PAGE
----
What’s next? Salesforce’s future relies on its ability to set itself apart from the competition. The company needs to showcase its development roadmap to demonstrate that the platform will continue to offer unique and high-value services.

Bottom line: Salesforce is growing and stretching itself, trying to get to the point where it is truly an integrated suite. With the incorporation of the ExactTarget platform in August 2014, Salesforce began the process of expanding its original suite to offer acquired services.



What stayed the same: Oracle is still a well-known mega-tool for bigger brands. Like Adobe, Oracle offers an especially extensive set of tools encompassing social media monitoring and publishing, in-depth analytics, influencer identification and more.

What changed: Oracle has acquired Vitrue (a publishing tool), Involver (a publishing and monitoring tool) and Right Now (a CRM tool), rebranding each as part of its Social Relationship Management Platform.

What’s next? Oracle’s offerings are so numerous and varied that it almost seems to have taken on too much. The company needs to show that it can be nimble and offer smaller services in addition to their vast packages.

Bottom line: We’re still waiting to see how adaptable this platform can be.




on the

TweetReach has expanded from a Twitter-centric hashtag tracker and now includes Tumblr and Instagram, two platforms lacking for third-party measurement tools. Clients can purchase trackers in batches of 10. Currently the platform is for reporting only, with no publishing capabilities.

Spredfast, SproutSocial, and Shoutlet offer varying degrees of the same services and serve roughly the same markets, depending on client budgets and niche needs:

Spredfast offers tools for social media publishing, editorial calendars, monitoring and analytics. However, it’s unable to incorporate blog traffic data from Google Analytics or other sources. Spredfast is priced on a contract basis, with the price varying based on the volume of followers. Licenses for each user seat are also purchased individually.

SproutSocial’s tools cover social media publishing, engagement, monitoring and analytics, but overall it’s less robust than Spredfast or Shoutlet. As a result, it’s the cheapest of the three, priced according to the number of licenses purchased for individual user seats.

Shoutlet includes tools for social media publishing, editorial calendars, conversation measurement and engagement, and analytics, plus a CRM database to collect data points for end users. It’s also able to incorporate data from other platforms like Google Analytics, so you can get a global view of your program in one place. Pricing is contract-based, varying according to the number of followers and the number of user licenses needed.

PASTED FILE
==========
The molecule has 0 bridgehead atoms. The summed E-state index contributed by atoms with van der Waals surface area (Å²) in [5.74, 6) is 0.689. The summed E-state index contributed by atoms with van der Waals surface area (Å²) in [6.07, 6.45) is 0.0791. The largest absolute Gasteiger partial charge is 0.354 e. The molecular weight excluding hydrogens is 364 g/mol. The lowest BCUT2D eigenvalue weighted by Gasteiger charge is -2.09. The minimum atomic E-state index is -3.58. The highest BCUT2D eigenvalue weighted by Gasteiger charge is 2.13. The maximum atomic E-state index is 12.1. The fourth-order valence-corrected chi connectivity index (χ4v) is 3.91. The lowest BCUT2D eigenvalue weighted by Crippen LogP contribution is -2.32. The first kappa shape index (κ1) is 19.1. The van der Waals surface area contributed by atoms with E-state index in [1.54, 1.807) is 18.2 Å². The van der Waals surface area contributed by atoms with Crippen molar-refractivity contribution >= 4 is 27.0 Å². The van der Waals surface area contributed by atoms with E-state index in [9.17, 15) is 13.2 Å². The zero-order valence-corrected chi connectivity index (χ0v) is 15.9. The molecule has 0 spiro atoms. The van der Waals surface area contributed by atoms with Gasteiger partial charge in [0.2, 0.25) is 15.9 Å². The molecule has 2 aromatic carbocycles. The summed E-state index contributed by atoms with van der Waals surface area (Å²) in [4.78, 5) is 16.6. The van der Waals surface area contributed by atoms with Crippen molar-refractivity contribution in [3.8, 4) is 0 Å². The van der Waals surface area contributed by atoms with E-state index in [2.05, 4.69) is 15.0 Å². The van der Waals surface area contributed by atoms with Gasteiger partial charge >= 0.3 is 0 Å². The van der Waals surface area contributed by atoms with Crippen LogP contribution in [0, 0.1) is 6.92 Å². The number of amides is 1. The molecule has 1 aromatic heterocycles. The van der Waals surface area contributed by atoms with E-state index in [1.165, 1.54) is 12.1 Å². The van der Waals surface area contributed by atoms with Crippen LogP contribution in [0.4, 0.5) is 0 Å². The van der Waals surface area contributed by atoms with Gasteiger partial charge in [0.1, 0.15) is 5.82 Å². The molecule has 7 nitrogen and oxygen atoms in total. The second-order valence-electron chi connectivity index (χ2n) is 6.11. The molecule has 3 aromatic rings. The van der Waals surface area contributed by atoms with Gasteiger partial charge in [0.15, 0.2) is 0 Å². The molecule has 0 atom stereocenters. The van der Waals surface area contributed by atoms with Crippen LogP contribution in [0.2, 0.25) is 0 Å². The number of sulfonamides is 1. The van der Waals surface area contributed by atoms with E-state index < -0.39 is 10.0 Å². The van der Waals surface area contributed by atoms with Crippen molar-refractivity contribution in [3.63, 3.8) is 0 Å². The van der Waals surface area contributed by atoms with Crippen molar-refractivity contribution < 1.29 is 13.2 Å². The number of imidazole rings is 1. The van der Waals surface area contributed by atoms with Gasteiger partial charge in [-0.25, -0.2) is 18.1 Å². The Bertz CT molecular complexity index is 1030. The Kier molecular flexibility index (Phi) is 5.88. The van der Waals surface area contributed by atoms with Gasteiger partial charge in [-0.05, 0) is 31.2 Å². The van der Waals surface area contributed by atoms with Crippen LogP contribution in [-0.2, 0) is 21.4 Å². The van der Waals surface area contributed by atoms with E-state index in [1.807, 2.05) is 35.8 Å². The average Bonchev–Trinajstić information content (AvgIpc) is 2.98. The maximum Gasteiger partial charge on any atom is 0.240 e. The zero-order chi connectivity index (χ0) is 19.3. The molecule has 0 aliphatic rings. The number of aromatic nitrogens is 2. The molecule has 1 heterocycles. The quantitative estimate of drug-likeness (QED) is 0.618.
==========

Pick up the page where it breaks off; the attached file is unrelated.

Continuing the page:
On Workflow:
Shelley Noeldechen

Finding Inspiration Everywhere

In our continuing “On Workflow” series, we hear how Connectors and clients tackle their day and get things done. For this edition, we talk to Shelley Noeldechen, Senior Art Director, about her strategies for efficiency and sources of creative inspiration.


Tell us about your desk setup.

I work on a Mac and have a large monitor with my laptop for a two-screen setup. Large screens are a must for creative projects.

The items on my desk focus on three themes:


The love in my life: Wedding photo, Eva and Wall-E, and LionHeart. Love keeps me strong and I’m a big kid at heart, so these are things that inspire me to be kind and brave and follow my heart.

Inspiration: Ron Burgundy is a daily reminder to always look at the world differently and have great hair.

Engagement: Google has truly inspirational seminars. They’re always thinking ahead of trends and it’s great to get exposure to that kind of thinking whenever possible. Thor is there just for fun.

What do you listen to while
you work?

iHeartRadio all the way. No commercials, great mix, guest DJs. I love it. Music helps me get into a specific mood that enhances design sense and helps me really feel a project as it comes to life. Different sounds for different types of projects, but my mainstays are:

  • Lorde, Train, Florence and the Machine, and Marina & the Diamonds for upbeat music when I’m feeling energetic and working on projects with edgy designs or a comedic approach – which is often, given that our main clients are government. (You’d be surprised how often they’re willing to have fun.)
  • The Cranberries, Imagine Dragons, The Lumineers, and The Fray for more laid back or inspirational projects.
  • Pearl Jam for a pick-me-up when I’m down or tired. Eddie’s voice just takes me to a special place!

Tell us about your creative process.

First, there’s just no substitute for being included right from the start. Whether that’s in the insights session, or when the discussions around campaign media and channels are getting started, being able to be part of the team from the start helps creative get in on the ground floor, understand the content and strategy on a deeper level and really get into the audience’s mindset.

I also love to brainstorm with others: creative, strategy and account. Having minds that think in different ways present is always helpful. When you get a good group going, ideas start bouncing around and informing each other’s thoughts, and you can get really great thinking in those sessions.

I’d also say never settle for what comes to mind first. Always try to work it from a few different angles to see what you can come up with. The first idea is probably something someone else would go right to, and the goal is to find a differentiating, unique approach that the campaign can own. Rarely is that an easy thing to hit upon on the first try.​

What do you always do at the beginning of a new project?